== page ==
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SCALLAN: RTÉ needs to get its story straight on climate change

Anyone who knows RTÉ could have seen their take on the summer heatwave coming from a mile away. We all know their MO quite well at this stage.

As they reported over the weekend:

“The heat is on: increasing heatwaves in a warming climate”

In fact, they decided to interview one French gentleman in the Phoenix Park about how “concerning” the nice weather was due to climate change. And I’m absolutely sure someone with that view was found totally at random, and not cherry picked to reinforce the point at all.

Of course, it doesn’t take a genius to predict that the same State broadcaster which is partnered with a climate change activism group would be very eager to link a hot July to some broader global crisis.

After all, this is the same site which issued a grovelling formal apology for not linking hot weather last year to climate change. And this is despite the Intergovernmental Panel on Climate Change (IPCC) saying that determining whether any “specific, single extreme weather event” is due to climate change is “difficult, if not impossible.”

RTÉ apologises for climate change reporting

Now, far be it from me to deny natural climate change. Basically everyone accepts that the climate changes over time – this is not controversial.

For example, if you’re reading this in Ireland, 130,000 odd years ago the place you’re sitting would have been covered by a glacier or ice sheet around a kilometre thick. Today, it’s obviously not. Therefore, over the millennia, the climate in Ireland has clearly changed.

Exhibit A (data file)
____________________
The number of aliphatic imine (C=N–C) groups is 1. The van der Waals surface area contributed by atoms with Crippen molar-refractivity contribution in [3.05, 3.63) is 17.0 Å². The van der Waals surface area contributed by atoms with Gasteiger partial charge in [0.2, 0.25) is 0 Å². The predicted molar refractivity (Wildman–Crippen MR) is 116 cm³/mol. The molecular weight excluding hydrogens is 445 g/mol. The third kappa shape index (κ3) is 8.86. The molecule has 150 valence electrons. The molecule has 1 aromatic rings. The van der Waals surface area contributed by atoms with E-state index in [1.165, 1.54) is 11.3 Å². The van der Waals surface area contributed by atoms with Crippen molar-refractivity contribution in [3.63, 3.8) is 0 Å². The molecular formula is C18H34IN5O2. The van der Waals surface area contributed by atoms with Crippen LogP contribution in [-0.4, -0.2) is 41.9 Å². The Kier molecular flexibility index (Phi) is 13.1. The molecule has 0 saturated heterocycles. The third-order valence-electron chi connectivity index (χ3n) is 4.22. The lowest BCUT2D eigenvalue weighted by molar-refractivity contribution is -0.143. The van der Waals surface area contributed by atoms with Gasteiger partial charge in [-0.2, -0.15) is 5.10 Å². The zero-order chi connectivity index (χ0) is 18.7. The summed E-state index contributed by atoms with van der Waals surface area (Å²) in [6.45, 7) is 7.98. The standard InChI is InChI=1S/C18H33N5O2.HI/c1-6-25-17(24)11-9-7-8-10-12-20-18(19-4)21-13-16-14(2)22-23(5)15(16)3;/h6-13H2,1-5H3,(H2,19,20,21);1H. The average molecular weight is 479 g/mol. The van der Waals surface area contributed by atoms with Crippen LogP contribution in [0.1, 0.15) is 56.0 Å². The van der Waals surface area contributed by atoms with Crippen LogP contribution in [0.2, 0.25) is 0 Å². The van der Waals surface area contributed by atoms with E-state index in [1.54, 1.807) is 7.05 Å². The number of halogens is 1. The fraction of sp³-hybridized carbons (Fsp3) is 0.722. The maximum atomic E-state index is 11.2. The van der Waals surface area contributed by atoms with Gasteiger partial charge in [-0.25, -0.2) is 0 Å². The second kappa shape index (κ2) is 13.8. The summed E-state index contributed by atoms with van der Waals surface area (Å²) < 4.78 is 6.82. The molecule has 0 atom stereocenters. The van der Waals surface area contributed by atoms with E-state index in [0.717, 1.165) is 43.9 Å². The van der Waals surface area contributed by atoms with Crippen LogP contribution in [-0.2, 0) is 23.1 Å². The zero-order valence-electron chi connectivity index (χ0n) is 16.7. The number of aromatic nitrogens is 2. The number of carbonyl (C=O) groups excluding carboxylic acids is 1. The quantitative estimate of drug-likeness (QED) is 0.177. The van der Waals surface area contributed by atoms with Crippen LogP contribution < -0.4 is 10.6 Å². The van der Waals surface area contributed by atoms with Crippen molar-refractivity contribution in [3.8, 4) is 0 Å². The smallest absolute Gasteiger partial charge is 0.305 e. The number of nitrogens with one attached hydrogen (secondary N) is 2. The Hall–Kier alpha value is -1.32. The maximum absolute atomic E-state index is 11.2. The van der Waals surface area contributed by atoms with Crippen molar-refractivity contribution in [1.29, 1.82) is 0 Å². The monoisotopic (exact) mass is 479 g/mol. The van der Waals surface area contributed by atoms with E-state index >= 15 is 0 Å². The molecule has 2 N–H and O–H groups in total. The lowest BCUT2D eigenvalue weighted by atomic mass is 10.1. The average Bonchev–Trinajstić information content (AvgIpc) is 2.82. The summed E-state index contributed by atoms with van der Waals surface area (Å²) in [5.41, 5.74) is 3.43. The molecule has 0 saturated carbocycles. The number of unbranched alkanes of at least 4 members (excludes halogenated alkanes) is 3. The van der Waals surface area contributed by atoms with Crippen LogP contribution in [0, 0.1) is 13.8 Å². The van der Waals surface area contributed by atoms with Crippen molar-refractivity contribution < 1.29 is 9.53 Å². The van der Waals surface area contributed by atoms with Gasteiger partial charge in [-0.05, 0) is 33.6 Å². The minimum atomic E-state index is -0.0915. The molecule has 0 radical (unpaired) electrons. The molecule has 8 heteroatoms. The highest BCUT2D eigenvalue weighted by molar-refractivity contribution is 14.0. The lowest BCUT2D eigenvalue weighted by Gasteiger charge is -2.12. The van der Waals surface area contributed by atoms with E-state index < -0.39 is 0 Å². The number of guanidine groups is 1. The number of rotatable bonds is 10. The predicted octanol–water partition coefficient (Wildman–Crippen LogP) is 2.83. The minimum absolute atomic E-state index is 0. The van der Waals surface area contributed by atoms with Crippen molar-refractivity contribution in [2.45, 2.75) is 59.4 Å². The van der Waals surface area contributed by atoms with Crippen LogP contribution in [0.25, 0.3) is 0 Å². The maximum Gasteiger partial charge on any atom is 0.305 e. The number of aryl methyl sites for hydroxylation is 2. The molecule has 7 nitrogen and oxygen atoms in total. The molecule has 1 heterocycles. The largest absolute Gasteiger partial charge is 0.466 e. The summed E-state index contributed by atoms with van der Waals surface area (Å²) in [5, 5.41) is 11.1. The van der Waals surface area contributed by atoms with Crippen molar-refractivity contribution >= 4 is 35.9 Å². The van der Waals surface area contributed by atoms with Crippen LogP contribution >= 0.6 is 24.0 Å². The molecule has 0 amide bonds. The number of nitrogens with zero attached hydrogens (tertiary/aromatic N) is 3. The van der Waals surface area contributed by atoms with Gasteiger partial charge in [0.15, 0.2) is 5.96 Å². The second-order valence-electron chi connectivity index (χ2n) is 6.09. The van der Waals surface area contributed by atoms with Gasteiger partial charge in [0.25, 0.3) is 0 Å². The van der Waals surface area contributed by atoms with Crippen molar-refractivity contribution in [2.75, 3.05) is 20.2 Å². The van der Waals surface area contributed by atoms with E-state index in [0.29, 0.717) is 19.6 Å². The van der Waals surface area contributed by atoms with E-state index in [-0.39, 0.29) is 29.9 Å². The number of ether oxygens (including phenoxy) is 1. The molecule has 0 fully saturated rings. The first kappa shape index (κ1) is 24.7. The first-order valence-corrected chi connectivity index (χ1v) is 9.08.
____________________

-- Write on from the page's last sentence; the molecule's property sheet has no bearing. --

Basically nobody disputes this – it’s self-evident and a matter of common sense. The climate has always changed and will no doubt continue to do so.

But the real question here is, is there anything that is not the result of climate change in RTÉ’s estimation? Because at a certain point it just starts to become silly in the extreme. They lash out the climate label on anything and everything that happens like confetti.

According to the State broadcaster, climate change causes hot weather, cold weather, snow, wind, droughts, rain, flooding, cyclones, earthquakes, wildfires, tsunamis, and every other possible weather permutation.

The mad yokes even tried to claim that Covid-19 was caused by climate change. I kid you not.

Embarrassingly, last year they brought on a climatology expert to ask him if Storm Barra was caused by climate change – only for him to smack them clean in the face with a freshly baked pie by saying there was no evidence of a link at all. Ouch.

Expert tells RTÉ “no evidence” storms caused by climate change

 

Now, RTÉ would likely defend this view by saying that the climate of an entire planet like the earth is a complex system, and that the impact of increasing temperatures is not easy to predict. And to a certain extent that’s not unreasonable.

But the point here is this, and simply this: if all of these things prove climate change, it sort of weakens the credibility of the point a smidge, no?

This year, the summer is especially hot, and RTÉ says it’s due to climate change. But if it was especially cold, we know they would say that was climate change as well.

If there was flooding, they’d say that confirmed their view. But if there was drought, that would be proof as well.

If there’s a wildfire happening anywhere in the world, that confirms their theory. If there was hurricane halfway across the planet, that means they’re right. If a tsunami hits somewhere in South East asia, they’re vindicated.